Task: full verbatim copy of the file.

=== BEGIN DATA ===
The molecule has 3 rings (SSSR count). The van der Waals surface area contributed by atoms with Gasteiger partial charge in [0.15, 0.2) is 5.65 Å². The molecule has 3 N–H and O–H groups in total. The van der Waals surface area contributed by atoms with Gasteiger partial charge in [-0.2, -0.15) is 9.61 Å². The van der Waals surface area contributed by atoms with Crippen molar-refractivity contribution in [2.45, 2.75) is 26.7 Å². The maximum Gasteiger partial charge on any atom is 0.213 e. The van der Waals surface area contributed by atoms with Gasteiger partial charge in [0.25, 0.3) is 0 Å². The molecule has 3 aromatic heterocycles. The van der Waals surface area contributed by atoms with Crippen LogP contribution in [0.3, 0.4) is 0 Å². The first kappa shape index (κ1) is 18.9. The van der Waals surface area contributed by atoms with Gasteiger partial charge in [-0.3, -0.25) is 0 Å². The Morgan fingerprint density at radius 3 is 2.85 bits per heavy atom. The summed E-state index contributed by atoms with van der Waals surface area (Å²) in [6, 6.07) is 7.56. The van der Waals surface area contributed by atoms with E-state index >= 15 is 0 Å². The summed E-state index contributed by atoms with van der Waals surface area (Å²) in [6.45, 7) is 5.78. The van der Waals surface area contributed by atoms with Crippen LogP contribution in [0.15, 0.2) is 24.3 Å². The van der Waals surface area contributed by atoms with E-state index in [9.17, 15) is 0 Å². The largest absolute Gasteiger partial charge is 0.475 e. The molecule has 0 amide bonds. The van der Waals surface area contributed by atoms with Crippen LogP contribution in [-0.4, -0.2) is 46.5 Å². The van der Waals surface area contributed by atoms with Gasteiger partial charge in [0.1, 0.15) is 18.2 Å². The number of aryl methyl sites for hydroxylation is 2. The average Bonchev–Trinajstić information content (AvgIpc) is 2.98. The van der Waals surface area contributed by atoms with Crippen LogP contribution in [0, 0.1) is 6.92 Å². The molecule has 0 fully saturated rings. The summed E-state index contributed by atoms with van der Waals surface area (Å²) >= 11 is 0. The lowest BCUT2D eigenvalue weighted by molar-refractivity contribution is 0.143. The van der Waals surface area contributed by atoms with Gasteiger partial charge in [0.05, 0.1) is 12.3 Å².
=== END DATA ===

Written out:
The molecule has 3 rings (SSSR count). The van der Waals surface area contributed by atoms with Gasteiger partial charge in [0.15, 0.2) is 5.65 Å². The molecule has 3 N–H and O–H groups in total. The van der Waals surface area contributed by atoms with Gasteiger partial charge in [-0.2, -0.15) is 9.61 Å². The van der Waals surface area contributed by atoms with Crippen molar-refractivity contribution in [2.45, 2.75) is 26.7 Å². The maximum Gasteiger partial charge on any atom is 0.213 e. The van der Waals surface area contributed by atoms with Gasteiger partial charge in [0.25, 0.3) is 0 Å². The molecule has 3 aromatic heterocycles. The van der Waals surface area contributed by atoms with Crippen LogP contribution in [0.3, 0.4) is 0 Å². The first kappa shape index (κ1) is 18.9. The van der Waals surface area contributed by atoms with Gasteiger partial charge in [-0.3, -0.25) is 0 Å². The Morgan fingerprint density at radius 3 is 2.85 bits per heavy atom. The summed E-state index contributed by atoms with van der Waals surface area (Å²) in [6, 6.07) is 7.56. The van der Waals surface area contributed by atoms with E-state index >= 15 is 0 Å². The summed E-state index contributed by atoms with van der Waals surface area (Å²) in [6.45, 7) is 5.78. The van der Waals surface area contributed by atoms with Crippen LogP contribution in [0.15, 0.2) is 24.3 Å². The van der Waals surface area contributed by atoms with E-state index in [9.17, 15) is 0 Å². The largest absolute Gasteiger partial charge is 0.475 e. The molecule has 0 amide bonds. The van der Waals surface area contributed by atoms with Crippen LogP contribution in [-0.4, -0.2) is 46.5 Å². The van der Waals surface area contributed by atoms with Gasteiger partial charge in [0.1, 0.15) is 18.2 Å². The number of aryl methyl sites for hydroxylation is 2. The average Bonchev–Trinajstić information content (AvgIpc) is 2.98. The van der Waals surface area contributed by atoms with Crippen LogP contribution in [0, 0.1) is 6.92 Å². The molecule has 0 fully saturated rings. The summed E-state index contributed by atoms with van der Waals surface area (Å²) >= 11 is 0. The lowest BCUT2D eigenvalue weighted by molar-refractivity contribution is 0.143. The van der Waals surface area contributed by atoms with Gasteiger partial charge in [0.05, 0.1) is 12.3 Å².